Amazon.com It seems as if the world's fascination with the Russian-created puzzle game Tetris will never end. Hasbro Interactive and Atari have introduced yet another challenging version of the shape- shifting classic Tetris. The new format follows rules similar to the classic game. However, there are now new objects (sticky blocks and cascades) to contend with. The sticky blocks add a clever twist to the action, since they connect themselves to other pieces of the same color when placed next to one another. These resulting sticky blocks are bigger and less mobile than regular blocks. As in the original Tetris, clearing a line of blocks will often result in a chain reaction that can cause other blocks to fall. At this point, the game can get quite frantic since these blocks often end up creating matches that trigger more chain reactions. It's a dizzying experience--but that's the charm of the game. Players can choose from marathon mode (a single-player sequential game), two-player competition, or puzzle-style levels that require you to clear prepositioned blocks in a certain amount of time. The new elements make this updated game more challenging than the original, yet The Next Tetris retains all the charm of the game that started it all. Even diehard Tetris fans will have a difficult time finding fault with this game, since it includes a faithful reproduction of the original version as well. --Carrie Bell Pros: Utilizes dual shock analog controller Sticky blocks add new dimension to gameplay Cons: More expensive than the original title Review Think you've mastered the game of Tetris? Know how to defeat all your friends? Know exactly where each block should go the second it touches the screen? Well, forget all that and throw it out the window. The Next Tetris is here, and you're going to have to unlearn everything you know. This is the game's most appealing feature, but also its biggest flaw. Unlike previous incarnations of the Tetris brand, there is a definite end to each stage in The Next Tetris. The game places blocks on your screen at the start of the match and it's your objective to clear them off. This held my attention at first, but after a few minutes I was simply aching to go back to Tetris on the Game Boy Color - it just didn't feel right to only clear boards. Tetris has always been about seeing how long you can last. Then I discovered how to make use of the new multicolored Next Tetris blocks. Now this was a game. This is where you'll have a whole new game of Tetris to master - I played the game every single night for about a week, and I still didn't come close to figuring out exactly how to place each block. But the block placements I did come to understand really left me with a feeling of accomplishment. So it's not the old-style Tetris we've known over the years, but The Next Tetris manages to become a fun game in its own right. Kudos to Blue Planet Software for coming up with this new spice for the Tetris formula. Where The Next Tetris - and basically any Tetris, for that matter - really excels is in its two-player game. The "first one to clear the blocks wins" formula makes for great rivalry and is quite addicting. But here's where I noticed how one really has to relearn Tetris strategies. Instead of attempting to make sure there are no gaps in your lining of blocks (as you've been trained to do from past Tetris games), in the Next Tetris it's OK to have gaps - often, they cause big chain reactions when blocks fall. Also, performing a Tetris (clearing four blocks at one time), the biggest accomplishment in past Tetris versus modes, does nothing more than shake your opponent's screen in this version. These new features definitely take some getting used to. Tetris has never been about advanced graphics, so when I say that The Next Tetris' graphics look pretty generic it should come as no surprise. There's nothing wrong with how the game looks, but there's nothing really new or extraordinary to be found here. The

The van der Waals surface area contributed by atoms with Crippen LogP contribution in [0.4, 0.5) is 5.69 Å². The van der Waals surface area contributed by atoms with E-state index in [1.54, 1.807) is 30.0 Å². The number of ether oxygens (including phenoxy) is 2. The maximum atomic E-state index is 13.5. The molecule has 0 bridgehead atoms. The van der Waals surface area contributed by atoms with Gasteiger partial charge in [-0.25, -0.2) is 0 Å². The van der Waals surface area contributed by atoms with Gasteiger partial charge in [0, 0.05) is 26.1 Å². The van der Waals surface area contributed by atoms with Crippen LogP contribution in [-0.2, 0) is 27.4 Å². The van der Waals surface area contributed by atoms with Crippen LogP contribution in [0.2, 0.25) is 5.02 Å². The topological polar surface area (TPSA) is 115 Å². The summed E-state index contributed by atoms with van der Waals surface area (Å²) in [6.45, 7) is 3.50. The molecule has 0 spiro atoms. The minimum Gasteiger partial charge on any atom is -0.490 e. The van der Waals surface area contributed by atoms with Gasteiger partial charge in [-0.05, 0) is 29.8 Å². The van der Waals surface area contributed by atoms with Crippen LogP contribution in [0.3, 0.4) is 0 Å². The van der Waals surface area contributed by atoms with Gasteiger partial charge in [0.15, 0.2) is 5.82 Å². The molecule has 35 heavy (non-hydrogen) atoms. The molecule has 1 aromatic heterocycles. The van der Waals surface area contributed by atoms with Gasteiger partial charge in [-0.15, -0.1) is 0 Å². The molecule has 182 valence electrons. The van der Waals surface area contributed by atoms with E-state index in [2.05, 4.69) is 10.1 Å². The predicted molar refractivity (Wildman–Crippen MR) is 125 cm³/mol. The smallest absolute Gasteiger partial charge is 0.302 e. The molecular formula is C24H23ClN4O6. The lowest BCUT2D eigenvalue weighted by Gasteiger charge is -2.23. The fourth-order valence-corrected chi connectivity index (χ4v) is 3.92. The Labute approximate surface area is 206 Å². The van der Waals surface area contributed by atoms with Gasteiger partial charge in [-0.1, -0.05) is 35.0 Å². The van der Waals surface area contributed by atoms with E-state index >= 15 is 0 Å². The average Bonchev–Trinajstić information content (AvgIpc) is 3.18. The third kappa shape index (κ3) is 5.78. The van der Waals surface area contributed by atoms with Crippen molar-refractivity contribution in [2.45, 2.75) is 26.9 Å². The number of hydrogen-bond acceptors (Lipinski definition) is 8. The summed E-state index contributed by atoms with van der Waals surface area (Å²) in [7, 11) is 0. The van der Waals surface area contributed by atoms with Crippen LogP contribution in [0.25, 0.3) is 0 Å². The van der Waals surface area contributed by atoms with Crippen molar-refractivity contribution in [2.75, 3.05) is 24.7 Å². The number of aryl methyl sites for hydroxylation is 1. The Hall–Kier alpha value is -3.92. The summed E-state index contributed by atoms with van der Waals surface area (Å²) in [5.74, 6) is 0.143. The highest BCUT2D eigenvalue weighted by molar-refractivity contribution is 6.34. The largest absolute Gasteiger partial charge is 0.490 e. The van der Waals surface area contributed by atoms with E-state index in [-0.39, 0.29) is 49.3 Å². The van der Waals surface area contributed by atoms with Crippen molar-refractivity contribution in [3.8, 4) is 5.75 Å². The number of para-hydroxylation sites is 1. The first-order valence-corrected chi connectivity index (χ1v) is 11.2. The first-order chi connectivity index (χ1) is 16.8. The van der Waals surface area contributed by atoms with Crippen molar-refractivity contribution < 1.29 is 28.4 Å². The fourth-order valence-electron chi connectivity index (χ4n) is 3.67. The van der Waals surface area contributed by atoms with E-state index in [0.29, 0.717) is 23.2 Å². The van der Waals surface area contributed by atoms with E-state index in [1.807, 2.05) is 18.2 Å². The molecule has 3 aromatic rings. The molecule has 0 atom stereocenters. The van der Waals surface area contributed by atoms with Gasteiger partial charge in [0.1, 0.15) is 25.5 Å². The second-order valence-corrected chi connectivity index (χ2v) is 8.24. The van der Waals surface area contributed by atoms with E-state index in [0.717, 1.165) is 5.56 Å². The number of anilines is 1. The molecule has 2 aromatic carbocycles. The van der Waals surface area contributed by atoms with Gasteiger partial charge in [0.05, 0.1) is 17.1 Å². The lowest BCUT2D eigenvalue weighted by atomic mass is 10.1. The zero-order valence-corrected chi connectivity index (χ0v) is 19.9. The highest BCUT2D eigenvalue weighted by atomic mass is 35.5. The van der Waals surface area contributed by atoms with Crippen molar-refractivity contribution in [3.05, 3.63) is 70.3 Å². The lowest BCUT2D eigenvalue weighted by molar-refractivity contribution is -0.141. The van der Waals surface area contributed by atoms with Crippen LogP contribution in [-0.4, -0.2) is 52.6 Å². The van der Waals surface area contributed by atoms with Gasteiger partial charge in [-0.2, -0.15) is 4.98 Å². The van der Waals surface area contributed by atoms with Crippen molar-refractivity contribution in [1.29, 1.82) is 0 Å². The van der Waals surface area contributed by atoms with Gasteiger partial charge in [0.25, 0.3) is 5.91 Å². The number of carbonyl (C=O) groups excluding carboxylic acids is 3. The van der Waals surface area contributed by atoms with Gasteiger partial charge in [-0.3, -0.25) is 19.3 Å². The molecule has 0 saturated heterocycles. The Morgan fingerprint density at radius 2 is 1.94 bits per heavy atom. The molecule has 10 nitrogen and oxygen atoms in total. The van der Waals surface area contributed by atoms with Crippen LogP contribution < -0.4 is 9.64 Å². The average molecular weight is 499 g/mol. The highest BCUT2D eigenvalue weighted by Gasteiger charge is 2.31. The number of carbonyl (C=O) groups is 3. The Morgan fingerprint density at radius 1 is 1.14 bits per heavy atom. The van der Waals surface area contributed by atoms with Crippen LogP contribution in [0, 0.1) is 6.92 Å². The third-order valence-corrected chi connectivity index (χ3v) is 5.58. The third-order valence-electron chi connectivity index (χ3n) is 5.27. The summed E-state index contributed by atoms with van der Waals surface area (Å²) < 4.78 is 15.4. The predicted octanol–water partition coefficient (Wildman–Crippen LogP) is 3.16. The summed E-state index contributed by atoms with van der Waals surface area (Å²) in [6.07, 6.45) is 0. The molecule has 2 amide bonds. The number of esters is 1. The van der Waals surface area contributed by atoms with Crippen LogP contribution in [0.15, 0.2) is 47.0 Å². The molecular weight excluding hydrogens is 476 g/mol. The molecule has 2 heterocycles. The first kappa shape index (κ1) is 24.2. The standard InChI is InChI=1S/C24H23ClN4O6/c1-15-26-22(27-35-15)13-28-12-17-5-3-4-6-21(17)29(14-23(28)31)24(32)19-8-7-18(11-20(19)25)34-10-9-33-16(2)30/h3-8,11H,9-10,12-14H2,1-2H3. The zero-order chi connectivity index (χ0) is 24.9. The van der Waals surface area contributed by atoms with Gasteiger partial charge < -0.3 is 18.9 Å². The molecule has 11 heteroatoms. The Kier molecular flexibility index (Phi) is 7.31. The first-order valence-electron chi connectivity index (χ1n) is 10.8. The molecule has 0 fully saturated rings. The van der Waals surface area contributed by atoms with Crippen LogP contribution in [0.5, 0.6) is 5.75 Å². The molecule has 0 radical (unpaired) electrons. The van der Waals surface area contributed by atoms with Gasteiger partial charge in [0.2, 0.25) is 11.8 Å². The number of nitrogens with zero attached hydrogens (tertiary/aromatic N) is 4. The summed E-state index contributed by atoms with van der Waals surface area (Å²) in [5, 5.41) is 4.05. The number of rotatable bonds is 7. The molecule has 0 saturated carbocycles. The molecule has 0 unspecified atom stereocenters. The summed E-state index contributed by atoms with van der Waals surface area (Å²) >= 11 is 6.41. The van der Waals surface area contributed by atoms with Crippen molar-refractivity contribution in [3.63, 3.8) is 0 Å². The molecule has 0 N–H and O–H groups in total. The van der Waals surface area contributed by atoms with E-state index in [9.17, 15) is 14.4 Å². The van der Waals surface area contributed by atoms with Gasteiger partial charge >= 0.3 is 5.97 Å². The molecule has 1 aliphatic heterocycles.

- " Challenging update of the classic arcade game "